England, France Ignored Migrants' Calls for Help as Boat Sank in Channel, Survivor Says

A survivor of a deadly migration accident in the English Channel said they called English and French authorities for help after their boat capsized but was told by both sides to call the other.

The Associated Press reported that on November 24, an overcrowded inflatable boat sank in the English Channel between Britain and France, killing 27 people. The incident was the deadliest migration accident ever recorded in the English Channel.

Mohammed Ibrahim Zada, a Kurdish migrant from Iran, was on the boat when it started to fill with water. He told Kurdish Rudaw media that France and Britain ignored their calls for help.

"We called the French police and asked them to help us,'' he said. "We sent our location to the French police, and they said, you are in British waters. So, we were inside British waters and called the British police for help, but they said call the French police.''

Britain's Home Office said British authorities responded to every call made that day and did not ignore the migrant's plea for help. Dan O'Mahoney, Britain's clandestine Channel threat commander, said there were multiple migrant boats in the water during that time.

"I can't tell you with any certainty whether we definitely received a call from that boat or not," said O'Mahoney, adding said that the Coast Guard was attempting to find out.

For more reporting from the Associated Press, see below.

Migrant Crossing, England, France, Rescue
A survivor of a deadly migration accident in the English Channel said they called English and French authorities for help after their boat capsized but was told by both sides to call the other. Above, migrants are helped ashore from a Royal National Lifeboat Institution lifeboat at a beach in Dungeness, on the southeast coast of England on November 24, 2021, after being rescued while crossing the English Channel. Ben Stansall / AFP/Getty Images

Mahoney told the committee on Wednesday: "The French authorities alerted us to the presence of that boat...at which point it was well within French territorial waters," he said. "It may never be possible to say with absolute accuracy whether that boat was in U.K. waters or French waters prior to that."

Another survivor, Mohamed Isa Omar, told the BBC he heard at least one passenger make contact with U.K. authorities as the boat sank.

"Our mobiles were already in the water," Omar said. "But one of us had his mobile still working, he called, and the [British] authorities told him to send the location. But before he does that, the mobile went into the water, too, and we could not send anything.''

British Prime Minister Boris Johnson has proposed legislation that would give authorities patrolling the English Channel the power to turn away boats carrying migrants. The Nationality and Borders Bill would also make it more difficult for people who enter the country illegally to claim asylum and allow asylum-seekers to be screened abroad.

But the Joint Committee on Human Rights, a cross-party panel that includes members from both houses of Parliament, said Wednesday that "a policy of pushbacks" would probably conflict with international human rights law and maritime law.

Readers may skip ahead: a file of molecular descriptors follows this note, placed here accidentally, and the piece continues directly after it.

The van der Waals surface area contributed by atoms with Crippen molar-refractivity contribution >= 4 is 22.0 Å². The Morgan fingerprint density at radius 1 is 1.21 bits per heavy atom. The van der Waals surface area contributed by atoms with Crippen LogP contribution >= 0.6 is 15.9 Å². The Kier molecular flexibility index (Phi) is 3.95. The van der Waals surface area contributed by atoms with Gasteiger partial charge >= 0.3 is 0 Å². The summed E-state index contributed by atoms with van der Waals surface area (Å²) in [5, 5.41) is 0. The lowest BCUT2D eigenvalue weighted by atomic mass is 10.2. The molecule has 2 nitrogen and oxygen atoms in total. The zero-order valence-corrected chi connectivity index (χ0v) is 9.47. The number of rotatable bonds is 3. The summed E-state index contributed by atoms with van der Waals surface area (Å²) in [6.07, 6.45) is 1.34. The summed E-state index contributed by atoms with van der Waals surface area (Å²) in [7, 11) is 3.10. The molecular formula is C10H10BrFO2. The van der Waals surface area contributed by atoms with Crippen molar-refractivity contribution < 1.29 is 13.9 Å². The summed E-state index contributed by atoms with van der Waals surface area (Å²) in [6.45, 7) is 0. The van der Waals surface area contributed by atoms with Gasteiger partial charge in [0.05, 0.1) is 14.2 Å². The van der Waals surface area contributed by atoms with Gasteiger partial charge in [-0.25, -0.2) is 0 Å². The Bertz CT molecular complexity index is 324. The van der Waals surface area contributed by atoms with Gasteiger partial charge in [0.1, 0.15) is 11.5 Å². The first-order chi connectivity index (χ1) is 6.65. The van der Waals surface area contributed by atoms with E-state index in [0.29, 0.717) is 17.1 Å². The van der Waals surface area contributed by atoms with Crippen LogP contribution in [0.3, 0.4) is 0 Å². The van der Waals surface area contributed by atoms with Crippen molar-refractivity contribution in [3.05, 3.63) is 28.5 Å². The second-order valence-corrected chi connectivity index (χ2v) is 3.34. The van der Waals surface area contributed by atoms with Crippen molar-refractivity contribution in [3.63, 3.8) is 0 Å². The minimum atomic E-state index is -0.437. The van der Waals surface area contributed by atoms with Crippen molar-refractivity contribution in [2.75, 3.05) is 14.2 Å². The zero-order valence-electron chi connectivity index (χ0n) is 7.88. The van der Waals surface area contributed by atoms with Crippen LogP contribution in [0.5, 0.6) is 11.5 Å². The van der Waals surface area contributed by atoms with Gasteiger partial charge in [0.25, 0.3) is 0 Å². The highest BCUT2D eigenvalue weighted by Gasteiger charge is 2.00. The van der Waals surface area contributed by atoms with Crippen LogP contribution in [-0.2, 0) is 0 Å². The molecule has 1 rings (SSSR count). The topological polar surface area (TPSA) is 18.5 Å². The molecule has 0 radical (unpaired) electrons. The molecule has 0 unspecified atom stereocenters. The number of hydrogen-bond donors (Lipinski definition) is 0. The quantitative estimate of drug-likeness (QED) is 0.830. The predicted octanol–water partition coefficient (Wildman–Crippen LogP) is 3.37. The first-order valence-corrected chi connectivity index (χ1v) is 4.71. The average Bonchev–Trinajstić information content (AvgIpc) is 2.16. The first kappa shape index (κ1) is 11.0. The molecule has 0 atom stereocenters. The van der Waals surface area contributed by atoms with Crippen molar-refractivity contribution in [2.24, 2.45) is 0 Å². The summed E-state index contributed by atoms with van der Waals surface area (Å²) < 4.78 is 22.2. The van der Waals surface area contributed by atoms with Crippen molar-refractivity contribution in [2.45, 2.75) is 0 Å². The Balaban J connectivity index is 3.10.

"Pushbacks are known to endanger lives at sea," the committee said in a report. "This is even more so when dealing with people on small, unseaworthy vessels, in a busy shipping lane, often with rough waters, without appropriate lifesaving equipment, as is the case for migrants in small boats in the Channel."

More than 25,000 people have reached Britain on small boats this year, up from 8,500 in 2020 and just 300 in 2018, heaping pressure on Johnson and his Conservative government to intervene.

Johnson says the Nationality and Borders Bill now making its way through Parliament will stem the tide by undercutting the business model of people smugglers who charge thousands of pounds (dollars) to make the illegal crossing.

The Home Office, which oversees border enforcement, said it is seeking to "prevent further loss of life at sea" and rejected the idea that government proposals violate international law. But human rights activists disagree, saying the government's policies put lives at risk and will do little to deter migrants.

The government's new borders bill also proposes to treat asylum-seekers who sneak into Britain more harshly than those who use the few authorized routes for refugees. The human rights committee said that is inconsistent with the U.N. Refugee Convention, which "explicitly prohibits refugees being penalized for unauthorized entry."

Labour lawmaker Harriet Harman, who chairs the committee, said the government's plans wouldn't deter crossings and would make the frigid seas even more dangerous.

"Current failures in the immigration and asylum system cannot be remedied by harsher penalties and more dangerous enforcement action," she said.

Migrants, Boat, England, Capsized
A survivor of a deadly migration accident in the English Channel said they called English and French authorities for help after their boat capsized but was told by both sides to call the other. Above, a group of people thought to be migrants are helped ashore by lifeboat crew members after arriving on a dinghy at a beach in Dungeness, in southeast England on November 20, 2021. Gareth Fuller/PA/AP Photo